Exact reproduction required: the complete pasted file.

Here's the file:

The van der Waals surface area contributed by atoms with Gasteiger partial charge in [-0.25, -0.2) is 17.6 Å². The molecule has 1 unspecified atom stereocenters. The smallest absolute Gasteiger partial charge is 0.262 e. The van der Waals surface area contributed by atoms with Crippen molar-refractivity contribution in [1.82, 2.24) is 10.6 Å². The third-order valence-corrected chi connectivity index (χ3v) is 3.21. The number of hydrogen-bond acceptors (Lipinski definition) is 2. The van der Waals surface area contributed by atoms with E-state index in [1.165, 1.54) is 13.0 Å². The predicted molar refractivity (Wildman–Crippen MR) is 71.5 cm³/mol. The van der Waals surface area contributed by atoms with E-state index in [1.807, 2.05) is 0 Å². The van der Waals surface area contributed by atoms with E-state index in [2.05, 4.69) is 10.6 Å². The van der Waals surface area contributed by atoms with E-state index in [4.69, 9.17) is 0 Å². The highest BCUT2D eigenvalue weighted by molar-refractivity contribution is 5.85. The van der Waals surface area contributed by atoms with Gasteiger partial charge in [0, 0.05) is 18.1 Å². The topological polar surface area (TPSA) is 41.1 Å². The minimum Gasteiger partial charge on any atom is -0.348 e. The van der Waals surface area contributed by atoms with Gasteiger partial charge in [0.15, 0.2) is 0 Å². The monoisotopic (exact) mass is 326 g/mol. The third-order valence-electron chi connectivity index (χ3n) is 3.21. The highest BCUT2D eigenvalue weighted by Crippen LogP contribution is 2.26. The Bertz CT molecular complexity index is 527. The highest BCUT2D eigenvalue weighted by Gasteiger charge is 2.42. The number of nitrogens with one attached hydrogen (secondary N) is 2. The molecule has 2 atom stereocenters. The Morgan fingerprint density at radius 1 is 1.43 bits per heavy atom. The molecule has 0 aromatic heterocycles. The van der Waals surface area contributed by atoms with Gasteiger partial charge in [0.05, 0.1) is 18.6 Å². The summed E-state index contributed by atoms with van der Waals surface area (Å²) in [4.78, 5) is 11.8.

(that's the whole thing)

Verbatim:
The van der Waals surface area contributed by atoms with Gasteiger partial charge in [-0.25, -0.2) is 17.6 Å². The molecule has 1 unspecified atom stereocenters. The smallest absolute Gasteiger partial charge is 0.262 e. The van der Waals surface area contributed by atoms with Crippen molar-refractivity contribution in [1.82, 2.24) is 10.6 Å². The third-order valence-corrected chi connectivity index (χ3v) is 3.21. The number of hydrogen-bond acceptors (Lipinski definition) is 2. The van der Waals surface area contributed by atoms with E-state index in [1.165, 1.54) is 13.0 Å². The predicted molar refractivity (Wildman–Crippen MR) is 71.5 cm³/mol. The van der Waals surface area contributed by atoms with E-state index in [1.807, 2.05) is 0 Å². The van der Waals surface area contributed by atoms with E-state index in [2.05, 4.69) is 10.6 Å². The van der Waals surface area contributed by atoms with E-state index in [4.69, 9.17) is 0 Å². The highest BCUT2D eigenvalue weighted by molar-refractivity contribution is 5.85. The van der Waals surface area contributed by atoms with Gasteiger partial charge in [0, 0.05) is 18.1 Å². The topological polar surface area (TPSA) is 41.1 Å². The minimum Gasteiger partial charge on any atom is -0.348 e. The van der Waals surface area contributed by atoms with Gasteiger partial charge in [0.15, 0.2) is 0 Å². The monoisotopic (exact) mass is 326 g/mol. The third-order valence-electron chi connectivity index (χ3n) is 3.21. The highest BCUT2D eigenvalue weighted by Crippen LogP contribution is 2.26. The Bertz CT molecular complexity index is 527. The highest BCUT2D eigenvalue weighted by Gasteiger charge is 2.42. The number of nitrogens with one attached hydrogen (secondary N) is 2. The molecule has 2 atom stereocenters. The Morgan fingerprint density at radius 1 is 1.43 bits per heavy atom. The molecule has 0 aromatic heterocycles. The van der Waals surface area contributed by atoms with Gasteiger partial charge in [0.05, 0.1) is 18.6 Å². The summed E-state index contributed by atoms with van der Waals surface area (Å²) in [4.78, 5) is 11.8.